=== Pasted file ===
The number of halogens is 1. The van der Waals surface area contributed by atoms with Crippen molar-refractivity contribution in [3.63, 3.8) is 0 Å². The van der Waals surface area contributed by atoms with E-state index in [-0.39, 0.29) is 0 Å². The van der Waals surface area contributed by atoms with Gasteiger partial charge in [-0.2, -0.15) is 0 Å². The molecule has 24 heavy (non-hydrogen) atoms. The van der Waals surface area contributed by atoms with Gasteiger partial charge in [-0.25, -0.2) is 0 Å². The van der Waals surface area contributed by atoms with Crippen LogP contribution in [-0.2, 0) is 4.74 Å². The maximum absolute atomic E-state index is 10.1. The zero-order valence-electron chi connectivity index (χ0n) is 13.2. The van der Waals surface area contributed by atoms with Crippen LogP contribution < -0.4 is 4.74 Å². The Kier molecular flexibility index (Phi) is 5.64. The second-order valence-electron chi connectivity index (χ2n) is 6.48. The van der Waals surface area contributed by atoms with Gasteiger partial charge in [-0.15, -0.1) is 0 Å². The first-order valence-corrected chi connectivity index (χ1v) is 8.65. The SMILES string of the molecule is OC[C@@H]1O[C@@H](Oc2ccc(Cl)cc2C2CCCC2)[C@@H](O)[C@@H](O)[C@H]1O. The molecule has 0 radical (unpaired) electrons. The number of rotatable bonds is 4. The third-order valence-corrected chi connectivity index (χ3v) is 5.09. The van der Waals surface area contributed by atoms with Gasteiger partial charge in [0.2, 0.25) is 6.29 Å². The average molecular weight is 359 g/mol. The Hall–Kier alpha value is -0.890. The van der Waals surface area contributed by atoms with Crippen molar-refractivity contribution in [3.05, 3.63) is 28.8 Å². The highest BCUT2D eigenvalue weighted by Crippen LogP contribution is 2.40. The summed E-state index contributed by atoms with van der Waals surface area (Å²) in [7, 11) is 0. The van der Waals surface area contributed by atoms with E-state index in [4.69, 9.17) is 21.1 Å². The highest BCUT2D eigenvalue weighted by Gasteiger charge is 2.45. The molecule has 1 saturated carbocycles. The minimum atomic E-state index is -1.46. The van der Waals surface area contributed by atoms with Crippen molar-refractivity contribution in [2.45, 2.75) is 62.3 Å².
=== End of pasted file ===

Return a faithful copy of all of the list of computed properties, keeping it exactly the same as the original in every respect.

The number of halogens is 1. The van der Waals surface area contributed by atoms with Crippen molar-refractivity contribution in [3.63, 3.8) is 0 Å². The van der Waals surface area contributed by atoms with E-state index in [-0.39, 0.29) is 0 Å². The van der Waals surface area contributed by atoms with Gasteiger partial charge in [-0.2, -0.15) is 0 Å². The molecule has 24 heavy (non-hydrogen) atoms. The van der Waals surface area contributed by atoms with Gasteiger partial charge in [-0.25, -0.2) is 0 Å². The van der Waals surface area contributed by atoms with Crippen LogP contribution in [-0.2, 0) is 4.74 Å². The maximum absolute atomic E-state index is 10.1. The zero-order valence-electron chi connectivity index (χ0n) is 13.2. The van der Waals surface area contributed by atoms with Crippen LogP contribution < -0.4 is 4.74 Å². The Kier molecular flexibility index (Phi) is 5.64. The second-order valence-electron chi connectivity index (χ2n) is 6.48. The van der Waals surface area contributed by atoms with Gasteiger partial charge in [-0.15, -0.1) is 0 Å². The first-order valence-corrected chi connectivity index (χ1v) is 8.65. The SMILES string of the molecule is OC[C@@H]1O[C@@H](Oc2ccc(Cl)cc2C2CCCC2)[C@@H](O)[C@@H](O)[C@H]1O. The molecule has 0 radical (unpaired) electrons. The number of rotatable bonds is 4. The third-order valence-corrected chi connectivity index (χ3v) is 5.09. The van der Waals surface area contributed by atoms with Gasteiger partial charge in [0.2, 0.25) is 6.29 Å². The average molecular weight is 359 g/mol. The Hall–Kier alpha value is -0.890. The van der Waals surface area contributed by atoms with Crippen molar-refractivity contribution in [3.05, 3.63) is 28.8 Å². The highest BCUT2D eigenvalue weighted by Crippen LogP contribution is 2.40. The summed E-state index contributed by atoms with van der Waals surface area (Å²) in [7, 11) is 0. The van der Waals surface area contributed by atoms with E-state index in [4.69, 9.17) is 21.1 Å². The highest BCUT2D eigenvalue weighted by Gasteiger charge is 2.45. The molecule has 1 saturated carbocycles. The minimum atomic E-state index is -1.46. The van der Waals surface area contributed by atoms with Crippen molar-refractivity contribution in [2.45, 2.75) is 62.3 Å².